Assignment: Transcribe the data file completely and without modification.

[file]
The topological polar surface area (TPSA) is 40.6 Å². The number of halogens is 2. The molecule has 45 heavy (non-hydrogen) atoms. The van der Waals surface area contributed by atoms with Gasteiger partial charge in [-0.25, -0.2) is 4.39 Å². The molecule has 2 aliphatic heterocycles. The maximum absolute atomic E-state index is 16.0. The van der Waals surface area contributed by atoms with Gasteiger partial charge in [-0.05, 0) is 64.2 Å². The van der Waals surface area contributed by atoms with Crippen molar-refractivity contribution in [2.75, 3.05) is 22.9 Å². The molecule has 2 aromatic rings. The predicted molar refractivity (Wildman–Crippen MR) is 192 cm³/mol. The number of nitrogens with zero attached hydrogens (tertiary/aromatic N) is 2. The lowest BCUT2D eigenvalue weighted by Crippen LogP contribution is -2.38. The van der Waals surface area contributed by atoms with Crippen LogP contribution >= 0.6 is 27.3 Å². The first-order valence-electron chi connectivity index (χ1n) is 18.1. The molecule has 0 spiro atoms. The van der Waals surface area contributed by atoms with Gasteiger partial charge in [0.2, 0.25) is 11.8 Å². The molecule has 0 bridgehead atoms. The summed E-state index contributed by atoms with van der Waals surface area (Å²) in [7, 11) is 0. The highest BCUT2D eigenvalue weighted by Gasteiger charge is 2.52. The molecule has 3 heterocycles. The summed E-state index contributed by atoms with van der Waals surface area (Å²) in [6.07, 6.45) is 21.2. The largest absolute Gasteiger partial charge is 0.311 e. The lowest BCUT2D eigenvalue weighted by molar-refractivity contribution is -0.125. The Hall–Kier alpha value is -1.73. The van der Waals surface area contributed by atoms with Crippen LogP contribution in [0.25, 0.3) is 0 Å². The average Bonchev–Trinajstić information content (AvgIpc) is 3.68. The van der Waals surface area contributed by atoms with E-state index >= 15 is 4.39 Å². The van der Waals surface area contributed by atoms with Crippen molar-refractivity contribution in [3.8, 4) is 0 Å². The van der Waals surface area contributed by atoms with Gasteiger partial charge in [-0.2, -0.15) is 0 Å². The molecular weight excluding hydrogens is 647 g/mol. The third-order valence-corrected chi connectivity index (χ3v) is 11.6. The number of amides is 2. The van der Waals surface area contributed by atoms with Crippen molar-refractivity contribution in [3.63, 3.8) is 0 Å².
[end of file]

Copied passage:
The topological polar surface area (TPSA) is 40.6 Å². The number of halogens is 2. The molecule has 45 heavy (non-hydrogen) atoms. The van der Waals surface area contributed by atoms with Gasteiger partial charge in [-0.25, -0.2) is 4.39 Å². The molecule has 2 aliphatic heterocycles. The maximum absolute atomic E-state index is 16.0. The van der Waals surface area contributed by atoms with Gasteiger partial charge in [-0.05, 0) is 64.2 Å². The van der Waals surface area contributed by atoms with Crippen molar-refractivity contribution in [2.75, 3.05) is 22.9 Å². The molecule has 2 aromatic rings. The predicted molar refractivity (Wildman–Crippen MR) is 192 cm³/mol. The number of nitrogens with zero attached hydrogens (tertiary/aromatic N) is 2. The lowest BCUT2D eigenvalue weighted by Crippen LogP contribution is -2.38. The van der Waals surface area contributed by atoms with Crippen LogP contribution >= 0.6 is 27.3 Å². The first-order valence-electron chi connectivity index (χ1n) is 18.1. The molecule has 0 spiro atoms. The van der Waals surface area contributed by atoms with Gasteiger partial charge in [0.2, 0.25) is 11.8 Å². The molecule has 0 bridgehead atoms. The summed E-state index contributed by atoms with van der Waals surface area (Å²) in [7, 11) is 0. The highest BCUT2D eigenvalue weighted by Gasteiger charge is 2.52. The molecule has 3 heterocycles. The summed E-state index contributed by atoms with van der Waals surface area (Å²) in [6.07, 6.45) is 21.2. The largest absolute Gasteiger partial charge is 0.311 e. The lowest BCUT2D eigenvalue weighted by molar-refractivity contribution is -0.125. The Hall–Kier alpha value is -1.73. The van der Waals surface area contributed by atoms with Crippen LogP contribution in [0.25, 0.3) is 0 Å². The average Bonchev–Trinajstić information content (AvgIpc) is 3.68. The van der Waals surface area contributed by atoms with E-state index >= 15 is 4.39 Å². The van der Waals surface area contributed by atoms with Crippen molar-refractivity contribution in [3.8, 4) is 0 Å². The van der Waals surface area contributed by atoms with Gasteiger partial charge in [-0.2, -0.15) is 0 Å². The molecular weight excluding hydrogens is 647 g/mol. The third-order valence-corrected chi connectivity index (χ3v) is 11.6. The number of amides is 2. The van der Waals surface area contributed by atoms with Crippen molar-refractivity contribution in [3.63, 3.8) is 0 Å².